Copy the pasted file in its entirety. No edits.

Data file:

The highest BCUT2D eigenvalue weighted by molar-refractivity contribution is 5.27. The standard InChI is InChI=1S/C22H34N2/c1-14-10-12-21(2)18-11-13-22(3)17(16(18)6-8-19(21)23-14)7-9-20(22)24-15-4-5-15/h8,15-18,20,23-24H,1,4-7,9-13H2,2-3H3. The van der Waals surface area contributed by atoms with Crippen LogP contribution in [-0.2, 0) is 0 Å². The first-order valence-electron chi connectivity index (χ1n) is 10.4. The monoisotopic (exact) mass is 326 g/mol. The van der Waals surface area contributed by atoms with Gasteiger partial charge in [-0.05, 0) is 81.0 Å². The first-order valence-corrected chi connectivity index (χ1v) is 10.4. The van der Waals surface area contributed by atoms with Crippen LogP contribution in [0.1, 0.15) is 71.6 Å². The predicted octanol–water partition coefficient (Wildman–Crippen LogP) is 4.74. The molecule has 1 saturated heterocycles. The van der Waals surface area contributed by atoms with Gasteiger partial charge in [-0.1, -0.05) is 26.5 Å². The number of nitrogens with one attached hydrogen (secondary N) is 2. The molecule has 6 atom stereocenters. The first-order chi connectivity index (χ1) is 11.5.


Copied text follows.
The highest BCUT2D eigenvalue weighted by molar-refractivity contribution is 5.27. The standard InChI is InChI=1S/C22H34N2/c1-14-10-12-21(2)18-11-13-22(3)17(16(18)6-8-19(21)23-14)7-9-20(22)24-15-4-5-15/h8,15-18,20,23-24H,1,4-7,9-13H2,2-3H3. The van der Waals surface area contributed by atoms with Crippen LogP contribution in [-0.2, 0) is 0 Å². The first-order valence-electron chi connectivity index (χ1n) is 10.4. The monoisotopic (exact) mass is 326 g/mol. The van der Waals surface area contributed by atoms with Gasteiger partial charge in [-0.05, 0) is 81.0 Å². The first-order valence-corrected chi connectivity index (χ1v) is 10.4. The van der Waals surface area contributed by atoms with Crippen LogP contribution in [0.1, 0.15) is 71.6 Å². The predicted octanol–water partition coefficient (Wildman–Crippen LogP) is 4.74. The molecule has 1 saturated heterocycles. The van der Waals surface area contributed by atoms with Gasteiger partial charge in [-0.1, -0.05) is 26.5 Å². The number of nitrogens with one attached hydrogen (secondary N) is 2. The molecule has 6 atom stereocenters. The first-order chi connectivity index (χ1) is 11.5.